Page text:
Designs of Magnetoelectric Dipoles in the Millimeter-Wave Band

在毫米波頻段的磁電偶極子設計

Student thesis: Doctoral Thesis

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Award date2 Oct 2019

Abstract

This thesis presents some novel designs of magnetoelectric dipoles (ME-dipoles) for use as antennas and metasurfaces at millimeter-wave (MMW) frequencies. These ME-dipoles are excited by three techniques: aperture excitation and transmission line excitation (TLE) for antennas and free-space excitation for metasurfaces. The use of ME-dipoles enabled all designs to exhibit wide operating bandwidths, and all antennas possess stable antenna gains and stable radiation patterns with low cross-polarization and low back radiation. Because the antennas incorporated substrate integrated waveguides (SIWs), they were easy to fabricate and operate at MMW frequencies.

First, an aperture-coupled ME-dipole antenna is developed to generate broadside circularly polarized (CP) radiation. The antenna consists of a cylindrical cavity, an electric dipole, a pair of metalized vias and a slot etched on the upper broad wall of a short-ended SIW. This ME-dipole is excited by the aperture of the etched slot of the SIW. A prototype was fabricated by using printed circuit board (PCB) and plated-through-hole (PTH) technologies. Measurements show that the proposed antenna can achieve an overlapping impedance and axial ratio (AR) bandwidth of 21.9% from 53.6 to 66.8 GHz with a broadside right-handed CP (RHCP) gain from 5.3 to 8.6 dBic.

Second, another aperture-coupled ME-dipole antenna is developed to generate end-fired CP radiation. Its operating mechanism is like that of the last one. The antenna element consists of an open-ended SIW, an electric dipole, a double-sided parallel-strip line (DSPSL), and two metal blocks. This ME-dipole is excited by the aperture of the open end of the SIW. It has a simple configuration and can achieve wide impedance and AR bandwidths, stable gain, and radiation patterns, as well as having low back radiation. To increase the gain, a 1×8 antenna array is formed by integrating eight antenna elements with a planar 1-to-8 SIW feed network. A prototype was fabricated by using a single-layered PCB with PTH technology and metal blocks. Measurements show that the proposed antenna can achieve an overlapping impedance and AR bandwidth of 23.8% from 56.3 to 71.5 GHz with an end-fire left-handed CP (LHCP) gain from 14 to 15.3 dBic.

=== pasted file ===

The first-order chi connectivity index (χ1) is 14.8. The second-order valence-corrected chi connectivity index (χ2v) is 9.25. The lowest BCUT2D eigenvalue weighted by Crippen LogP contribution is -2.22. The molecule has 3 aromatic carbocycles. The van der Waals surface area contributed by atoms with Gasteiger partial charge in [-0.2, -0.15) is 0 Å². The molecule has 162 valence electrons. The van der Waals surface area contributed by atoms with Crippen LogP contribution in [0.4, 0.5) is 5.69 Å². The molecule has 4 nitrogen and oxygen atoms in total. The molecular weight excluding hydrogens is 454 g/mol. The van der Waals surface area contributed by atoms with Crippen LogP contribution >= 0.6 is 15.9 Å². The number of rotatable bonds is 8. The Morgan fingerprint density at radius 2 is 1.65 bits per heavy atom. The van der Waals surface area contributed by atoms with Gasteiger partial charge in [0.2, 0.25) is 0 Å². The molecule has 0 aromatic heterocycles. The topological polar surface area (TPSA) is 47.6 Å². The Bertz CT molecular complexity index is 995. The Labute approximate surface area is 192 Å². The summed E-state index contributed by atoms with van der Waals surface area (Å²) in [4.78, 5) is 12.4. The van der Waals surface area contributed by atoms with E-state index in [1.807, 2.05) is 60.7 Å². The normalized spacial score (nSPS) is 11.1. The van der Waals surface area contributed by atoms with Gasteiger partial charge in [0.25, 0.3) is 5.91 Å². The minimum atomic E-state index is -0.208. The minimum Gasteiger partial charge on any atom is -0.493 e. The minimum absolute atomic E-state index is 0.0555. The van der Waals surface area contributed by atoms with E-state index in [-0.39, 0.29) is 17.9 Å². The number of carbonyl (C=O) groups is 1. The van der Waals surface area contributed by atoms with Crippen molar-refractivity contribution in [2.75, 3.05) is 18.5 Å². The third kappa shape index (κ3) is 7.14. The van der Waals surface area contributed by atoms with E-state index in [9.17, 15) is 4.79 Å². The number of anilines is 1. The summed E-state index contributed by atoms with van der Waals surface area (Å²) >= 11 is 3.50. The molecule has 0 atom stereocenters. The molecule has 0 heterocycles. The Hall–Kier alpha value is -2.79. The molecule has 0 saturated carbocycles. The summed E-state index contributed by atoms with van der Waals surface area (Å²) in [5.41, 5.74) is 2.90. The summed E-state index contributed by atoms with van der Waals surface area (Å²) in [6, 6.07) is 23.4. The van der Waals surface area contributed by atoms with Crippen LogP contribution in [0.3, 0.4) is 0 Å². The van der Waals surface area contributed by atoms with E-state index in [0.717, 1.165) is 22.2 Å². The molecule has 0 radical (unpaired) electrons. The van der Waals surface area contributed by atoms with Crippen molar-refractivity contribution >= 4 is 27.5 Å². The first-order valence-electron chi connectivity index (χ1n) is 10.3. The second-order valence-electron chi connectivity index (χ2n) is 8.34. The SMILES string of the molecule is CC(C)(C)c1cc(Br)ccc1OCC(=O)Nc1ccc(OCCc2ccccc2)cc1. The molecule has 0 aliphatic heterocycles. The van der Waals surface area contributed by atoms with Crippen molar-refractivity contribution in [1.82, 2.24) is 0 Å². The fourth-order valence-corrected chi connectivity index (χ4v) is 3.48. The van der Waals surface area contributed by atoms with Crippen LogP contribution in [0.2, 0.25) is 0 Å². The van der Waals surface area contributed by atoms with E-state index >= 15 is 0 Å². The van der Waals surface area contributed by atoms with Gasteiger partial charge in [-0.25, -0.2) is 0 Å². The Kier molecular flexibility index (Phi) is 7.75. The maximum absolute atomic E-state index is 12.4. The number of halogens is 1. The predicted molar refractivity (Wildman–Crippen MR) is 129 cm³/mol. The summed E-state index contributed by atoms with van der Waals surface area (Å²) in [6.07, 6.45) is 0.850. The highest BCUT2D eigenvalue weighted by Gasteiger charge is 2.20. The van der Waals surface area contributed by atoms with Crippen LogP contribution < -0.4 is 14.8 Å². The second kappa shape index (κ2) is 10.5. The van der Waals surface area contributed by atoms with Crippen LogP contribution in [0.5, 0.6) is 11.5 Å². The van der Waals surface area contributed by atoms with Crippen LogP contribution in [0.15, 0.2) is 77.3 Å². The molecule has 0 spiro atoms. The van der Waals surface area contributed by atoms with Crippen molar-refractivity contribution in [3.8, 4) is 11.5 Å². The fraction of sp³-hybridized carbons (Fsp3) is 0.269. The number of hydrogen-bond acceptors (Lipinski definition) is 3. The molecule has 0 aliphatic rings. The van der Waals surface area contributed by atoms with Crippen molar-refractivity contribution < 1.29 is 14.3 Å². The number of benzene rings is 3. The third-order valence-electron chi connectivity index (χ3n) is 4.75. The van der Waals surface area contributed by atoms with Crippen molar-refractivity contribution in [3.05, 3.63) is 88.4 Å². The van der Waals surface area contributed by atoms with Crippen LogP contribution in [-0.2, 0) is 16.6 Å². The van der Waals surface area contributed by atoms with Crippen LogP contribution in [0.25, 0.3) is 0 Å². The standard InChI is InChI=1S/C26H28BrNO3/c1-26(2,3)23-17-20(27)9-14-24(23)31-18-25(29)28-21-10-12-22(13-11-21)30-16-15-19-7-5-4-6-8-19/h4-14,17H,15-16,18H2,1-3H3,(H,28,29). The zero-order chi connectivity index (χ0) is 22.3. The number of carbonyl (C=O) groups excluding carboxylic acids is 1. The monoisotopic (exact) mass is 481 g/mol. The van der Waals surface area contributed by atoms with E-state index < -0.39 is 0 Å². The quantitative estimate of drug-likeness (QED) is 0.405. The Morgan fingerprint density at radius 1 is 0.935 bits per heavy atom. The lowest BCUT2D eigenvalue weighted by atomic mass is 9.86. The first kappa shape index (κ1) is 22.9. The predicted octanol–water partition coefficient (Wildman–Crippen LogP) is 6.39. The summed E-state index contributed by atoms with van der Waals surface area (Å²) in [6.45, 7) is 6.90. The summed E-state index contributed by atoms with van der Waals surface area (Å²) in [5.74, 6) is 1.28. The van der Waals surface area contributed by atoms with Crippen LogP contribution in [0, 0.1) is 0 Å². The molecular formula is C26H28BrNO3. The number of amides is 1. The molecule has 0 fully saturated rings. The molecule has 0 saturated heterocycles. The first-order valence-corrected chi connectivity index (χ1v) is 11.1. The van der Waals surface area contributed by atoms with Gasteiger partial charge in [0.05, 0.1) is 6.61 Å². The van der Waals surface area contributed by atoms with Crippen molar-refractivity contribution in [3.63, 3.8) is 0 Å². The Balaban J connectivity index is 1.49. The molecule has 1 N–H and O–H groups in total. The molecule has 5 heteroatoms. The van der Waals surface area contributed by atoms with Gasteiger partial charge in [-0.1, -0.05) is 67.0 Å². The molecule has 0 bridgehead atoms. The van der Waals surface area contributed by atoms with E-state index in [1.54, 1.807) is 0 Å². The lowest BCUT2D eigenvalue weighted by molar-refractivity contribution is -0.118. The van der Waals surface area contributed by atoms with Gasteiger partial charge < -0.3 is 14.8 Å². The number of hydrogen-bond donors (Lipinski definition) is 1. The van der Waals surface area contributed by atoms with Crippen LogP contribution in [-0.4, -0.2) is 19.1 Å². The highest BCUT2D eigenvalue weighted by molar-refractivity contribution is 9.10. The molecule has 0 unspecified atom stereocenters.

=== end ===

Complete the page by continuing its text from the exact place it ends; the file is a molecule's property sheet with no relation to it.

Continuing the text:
Third, a series of TLE ME-dipole antenna arrays are demonstrated with differential feeds. Each proposed antenna is composed of ME-dipole arrays enclosed by a cavity. Each ME-dipole is excited by a transmission line in the form of a coplanar stripline (CPS) on the top metal layer of the PCB. The first design is introduced to illustrate the potential of the TLE technique to realize a broadside ME-dipole array by using a single-layered PCB. The second TLE ME-dipole antenna array design is developed from the first design to generate CP radiation. Two more TLE ME-dipole antenna array designs are also developed from the first design to achieve higher gains. A novel differential feed network was introduced to measure these differentially fed antennas. Measurements show that the proposed antennas retain all of the salient features of ME-dipoles, in having broad bandwidths and stable broadside gains, as well as stable radiation patterns with low cross-polarization and low back radiation.

Fourth, a set of ME-dipole metasurfaces are proposed. Each metasurface is composed of two layers of PCBs. For the unit cell of each metasurface, there is a slot on the middle metal layer with an ME-dipole on its each side. Each ME-dipole comprises four metalized vias and four metallic patches with a strip/cross-strip. The first metasurface is a frequency selective surface (FSS). It is introduced to illustrate the potential of the ME-dipole in metasurface designs. One of the linearly polarized (LP) ME-dipole of the FSS unit cell is replaced with a CP ME-dipole to form a linear-to-circular polarizer as the second proposed ME-dipole metasurface. The lengths of the patches and the slot of the FSS unit cell are simultaneously tuned to change the transmission phases to form a transmitarray as the third ME-dipole metasurface. Measurements show that the proposed metasurfaces retain the salient feature of ME-dipoles in having broad bandwidths.